Afghanistan and Iraq.
Iraq Veterans Against the War argues that
well-publicized incidents of American brutality like the Abu Ghraib
prison scandal and the massacre of an entire family of Iraqis in the
town of Haditha are not the isolated incidents perpetrated by “a few
bad apples,” as many politicians and military leaders have claimed.
They are part of a pattern, the group says, of “an increasingly bloody
"Winter Soldier makes us feel the pain and despair endured by those who
serve in a military stretched to the breaking point by stop-loss
policies, multiple combat tours, and a war where the goals and the
enemies keep shifting ... [and] also make[s] us admire the unbreakable
idealism and hope of those men and women who still believe that by
speaking out they can make things better both for themselves and for
those who come after them."--San Francisco Chronicle
Re:Imaging Change: An Introduction to Story-based Strategy
by Doyle Canning and Patrick Reinsborough
Re:Imagining Change is an interactive and accessible resource guide to
smartMeme’s story-based strategy tools and methods. With 60 pages of
ideas, analysis, case studies, and strategies, you can change your
campaign, your community and your world.
Halliburton's Army: How a Well-Connected Texas Oil Company Revolutionized the Way America Makes War
by Pratap Chatterjee
Halliburton’s Army is the first book to show, in shocking
detail, how Halliburton really does business, in Iraq, and around the
world. From its vital role as the logistical backbone of the U.S.
occupation in Iraq-without Halliburto
n there could be no war or
occupation-to its role in covering up gang-rape amongst its personnel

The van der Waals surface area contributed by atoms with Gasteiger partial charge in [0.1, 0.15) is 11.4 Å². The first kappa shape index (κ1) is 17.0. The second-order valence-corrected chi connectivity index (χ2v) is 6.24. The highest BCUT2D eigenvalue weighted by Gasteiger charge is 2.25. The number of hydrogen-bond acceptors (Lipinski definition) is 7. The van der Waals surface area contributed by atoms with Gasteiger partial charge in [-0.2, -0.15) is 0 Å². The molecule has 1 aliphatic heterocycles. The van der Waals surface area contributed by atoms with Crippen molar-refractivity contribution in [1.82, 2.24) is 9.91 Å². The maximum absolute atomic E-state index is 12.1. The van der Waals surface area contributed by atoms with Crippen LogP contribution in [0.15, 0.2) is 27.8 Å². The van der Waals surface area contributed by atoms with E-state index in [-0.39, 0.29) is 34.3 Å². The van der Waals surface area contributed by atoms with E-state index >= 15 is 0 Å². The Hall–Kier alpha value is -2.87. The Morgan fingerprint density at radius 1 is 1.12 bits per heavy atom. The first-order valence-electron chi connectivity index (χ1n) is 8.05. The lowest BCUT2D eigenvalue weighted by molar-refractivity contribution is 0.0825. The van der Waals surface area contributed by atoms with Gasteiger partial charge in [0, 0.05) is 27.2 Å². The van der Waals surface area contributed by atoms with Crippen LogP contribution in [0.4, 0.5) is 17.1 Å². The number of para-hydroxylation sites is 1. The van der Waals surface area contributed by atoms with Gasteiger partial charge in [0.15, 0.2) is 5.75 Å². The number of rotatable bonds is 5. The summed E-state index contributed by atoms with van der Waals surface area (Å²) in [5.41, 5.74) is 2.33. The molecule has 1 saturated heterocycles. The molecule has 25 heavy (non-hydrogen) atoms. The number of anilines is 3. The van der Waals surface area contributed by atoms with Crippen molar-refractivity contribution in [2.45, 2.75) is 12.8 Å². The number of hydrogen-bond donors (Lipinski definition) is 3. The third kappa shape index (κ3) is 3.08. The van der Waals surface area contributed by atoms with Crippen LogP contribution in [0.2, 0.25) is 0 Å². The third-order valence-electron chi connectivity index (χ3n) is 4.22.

in Baghdad, Halliburton’s Army is a devastating bestiary of
corporate malfeasance and political cronyism. Pratap Chatterjee-one of
the world’s leading authorities on corporate crime, fraud, and
corruption-shows how Halliburton won and then lost its contracts in
Iraq, what Dick Cheney and Donald Rumsfeld did for it, and who the
company paid off in the U.S. Congress. He brings us inside the Pentagon
meetings, where Cheney and Rumsfeld made the decision to send
Halliburton to Iraq-as well as many other hot-spots, including Somalia,
Yugoslavia, Uzbekistan, Afghanistan, Guantánamo Bay, and, most
recently, New Orleans. He travels to Dubai, where Halliburton has
recently moved its headquarters, and exposes the company’s freewheeling
ways: executives leading the high life, bribes, graft, skimming,
offshore subsidiaries, and the whole arsenal of fraud. Finally,
Chatterjee reveals the human costs of the privatization of American
military affairs, which is sustained almost entirely by low-paid
unskilled Third World workers who work in incredibly dangerous
conditions without any labor protection. Halliburton’s Army is
a hair-raising exposé of one of the world’s most lethal corporations,
essential reading for anyone concerned about the nexus of private